Descriptor Search for Metal Oxide Reactivity and Transport
Dr. Randall J. Meyer obtained his PhD degree in Chemical Engineering at the University of Texas at Austin. He has authored over 90 publications and 5 patents in which he has used a variety of techniques to study heterogeneous catalysis focusing mostly on a combination of density functional theory, kinetic modeling and X-ray absorption spectroscopy.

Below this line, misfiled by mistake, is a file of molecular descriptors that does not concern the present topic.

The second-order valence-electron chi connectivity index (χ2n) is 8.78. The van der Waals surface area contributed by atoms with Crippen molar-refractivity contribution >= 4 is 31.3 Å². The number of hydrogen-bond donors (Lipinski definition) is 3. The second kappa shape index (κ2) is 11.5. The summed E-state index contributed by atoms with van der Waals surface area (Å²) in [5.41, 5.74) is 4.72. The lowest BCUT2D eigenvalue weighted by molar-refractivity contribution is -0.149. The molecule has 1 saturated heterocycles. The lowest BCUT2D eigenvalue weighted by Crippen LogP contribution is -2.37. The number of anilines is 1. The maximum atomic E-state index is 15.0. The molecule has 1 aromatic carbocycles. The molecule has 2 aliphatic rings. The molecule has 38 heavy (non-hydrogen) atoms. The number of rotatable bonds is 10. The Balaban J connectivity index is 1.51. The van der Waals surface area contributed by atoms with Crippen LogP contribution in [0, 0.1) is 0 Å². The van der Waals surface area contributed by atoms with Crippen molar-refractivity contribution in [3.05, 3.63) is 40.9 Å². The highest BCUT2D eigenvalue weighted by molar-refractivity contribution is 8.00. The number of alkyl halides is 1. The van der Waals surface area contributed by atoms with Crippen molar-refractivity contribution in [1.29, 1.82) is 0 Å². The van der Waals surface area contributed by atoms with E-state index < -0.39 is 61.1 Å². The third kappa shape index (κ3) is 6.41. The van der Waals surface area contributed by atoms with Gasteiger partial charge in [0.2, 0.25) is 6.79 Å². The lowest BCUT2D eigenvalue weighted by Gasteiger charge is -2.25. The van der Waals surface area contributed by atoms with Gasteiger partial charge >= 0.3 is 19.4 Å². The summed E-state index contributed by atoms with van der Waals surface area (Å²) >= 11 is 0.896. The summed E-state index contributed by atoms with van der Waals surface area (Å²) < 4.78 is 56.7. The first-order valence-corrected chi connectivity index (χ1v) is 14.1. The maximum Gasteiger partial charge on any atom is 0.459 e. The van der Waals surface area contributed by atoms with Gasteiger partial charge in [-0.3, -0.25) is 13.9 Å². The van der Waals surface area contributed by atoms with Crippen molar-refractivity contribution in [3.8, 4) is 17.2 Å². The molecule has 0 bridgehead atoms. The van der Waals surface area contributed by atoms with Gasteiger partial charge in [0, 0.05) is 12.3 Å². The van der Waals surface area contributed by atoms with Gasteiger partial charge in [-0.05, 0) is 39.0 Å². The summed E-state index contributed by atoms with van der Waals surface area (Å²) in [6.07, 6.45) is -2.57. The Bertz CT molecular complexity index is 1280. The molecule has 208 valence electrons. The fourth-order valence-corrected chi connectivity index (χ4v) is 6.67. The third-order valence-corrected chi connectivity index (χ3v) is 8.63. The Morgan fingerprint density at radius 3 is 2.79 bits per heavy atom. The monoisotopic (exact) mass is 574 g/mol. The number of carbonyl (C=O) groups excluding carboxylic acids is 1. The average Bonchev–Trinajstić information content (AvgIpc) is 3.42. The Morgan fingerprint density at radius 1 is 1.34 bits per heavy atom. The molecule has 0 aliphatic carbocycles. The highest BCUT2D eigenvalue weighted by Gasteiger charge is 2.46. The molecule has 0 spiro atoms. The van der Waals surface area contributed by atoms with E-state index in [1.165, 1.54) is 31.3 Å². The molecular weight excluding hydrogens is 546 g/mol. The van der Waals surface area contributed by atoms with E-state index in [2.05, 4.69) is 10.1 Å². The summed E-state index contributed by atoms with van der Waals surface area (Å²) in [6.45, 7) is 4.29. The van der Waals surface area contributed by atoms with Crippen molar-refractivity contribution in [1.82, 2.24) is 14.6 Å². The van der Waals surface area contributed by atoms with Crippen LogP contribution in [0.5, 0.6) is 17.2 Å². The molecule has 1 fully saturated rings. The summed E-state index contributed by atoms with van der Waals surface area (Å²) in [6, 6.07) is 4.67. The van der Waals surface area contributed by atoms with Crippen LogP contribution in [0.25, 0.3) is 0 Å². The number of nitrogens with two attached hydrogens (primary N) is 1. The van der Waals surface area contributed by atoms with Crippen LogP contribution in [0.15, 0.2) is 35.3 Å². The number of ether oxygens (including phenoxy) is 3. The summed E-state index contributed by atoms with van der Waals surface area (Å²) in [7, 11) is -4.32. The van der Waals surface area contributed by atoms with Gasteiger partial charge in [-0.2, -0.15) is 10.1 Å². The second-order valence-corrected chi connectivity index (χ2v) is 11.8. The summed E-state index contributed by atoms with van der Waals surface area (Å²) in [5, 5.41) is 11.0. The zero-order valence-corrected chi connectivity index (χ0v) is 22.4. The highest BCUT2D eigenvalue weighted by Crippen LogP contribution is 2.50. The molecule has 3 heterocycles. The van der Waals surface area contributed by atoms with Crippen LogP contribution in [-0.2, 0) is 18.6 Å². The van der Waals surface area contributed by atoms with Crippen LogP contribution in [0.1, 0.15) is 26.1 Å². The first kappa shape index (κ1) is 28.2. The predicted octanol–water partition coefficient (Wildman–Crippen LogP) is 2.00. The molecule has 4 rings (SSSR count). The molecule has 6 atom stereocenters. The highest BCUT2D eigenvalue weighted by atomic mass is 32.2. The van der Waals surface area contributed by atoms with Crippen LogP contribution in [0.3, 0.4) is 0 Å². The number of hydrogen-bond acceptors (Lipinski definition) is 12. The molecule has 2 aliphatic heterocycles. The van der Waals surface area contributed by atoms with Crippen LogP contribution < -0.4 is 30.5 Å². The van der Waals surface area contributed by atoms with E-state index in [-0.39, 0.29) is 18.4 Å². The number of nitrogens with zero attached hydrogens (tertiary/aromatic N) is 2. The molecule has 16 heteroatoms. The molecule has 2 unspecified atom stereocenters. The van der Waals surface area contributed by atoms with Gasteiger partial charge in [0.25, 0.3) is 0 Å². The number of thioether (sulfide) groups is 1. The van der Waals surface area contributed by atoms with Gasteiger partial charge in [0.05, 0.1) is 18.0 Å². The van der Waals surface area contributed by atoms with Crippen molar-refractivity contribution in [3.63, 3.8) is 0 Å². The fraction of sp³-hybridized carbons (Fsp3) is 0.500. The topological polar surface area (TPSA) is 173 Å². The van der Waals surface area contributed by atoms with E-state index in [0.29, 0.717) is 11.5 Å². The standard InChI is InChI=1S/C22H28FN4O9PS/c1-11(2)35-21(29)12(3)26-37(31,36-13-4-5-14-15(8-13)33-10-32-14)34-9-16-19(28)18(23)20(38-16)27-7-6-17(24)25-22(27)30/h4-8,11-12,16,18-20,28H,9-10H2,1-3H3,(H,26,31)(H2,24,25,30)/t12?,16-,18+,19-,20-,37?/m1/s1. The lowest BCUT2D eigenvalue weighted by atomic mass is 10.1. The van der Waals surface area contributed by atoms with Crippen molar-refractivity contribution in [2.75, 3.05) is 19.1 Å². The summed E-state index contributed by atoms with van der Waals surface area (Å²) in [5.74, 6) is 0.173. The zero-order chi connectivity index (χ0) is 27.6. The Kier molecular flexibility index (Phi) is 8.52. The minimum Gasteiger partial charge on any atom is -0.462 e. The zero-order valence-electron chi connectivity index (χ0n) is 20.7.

Abstract: Metal oxides play a prominent role in enabling many important technologies such as heterogeneous oxidation catalysis, oxygen transport membranes, solid oxide fuels and oxygen storage materials. In the Inorganic Crystal Structure database nearly 40,000 pristine oxide structures have been recorded. However, when dopants to the crystal lattice are considered, the number of different synthesizable metal oxide materials grows even further. Descriptors for their reactivity and ion conductance that capture the effect of local structure are therefore highly desirable in order to focus researchers on the most appropriate set of materials for a given application. Different classes of descriptors for oxygen ion transport have been identified which account for the geometric effects (e.g. void volume, transport window), electronic structure effects (e.g. M-O bond strength) and dynamic effects (e.g. phonon band center). Similar descriptors have previously been developed for reactivity of metal oxide surfaces. In this work, building upon the previous literature, we hope to develop multi-descriptor predictive relationships as no single descriptor can capture the complex chemistry of these materials. In addition, we attempt to build descriptors based on local structure as bulk material properties may not be reflective of the atomistic level events described here in transport and catalysis. Although we focus here primarily on oxygen ion transport, some implications and approaches for the more complicated problem of surface reactivity will be presented.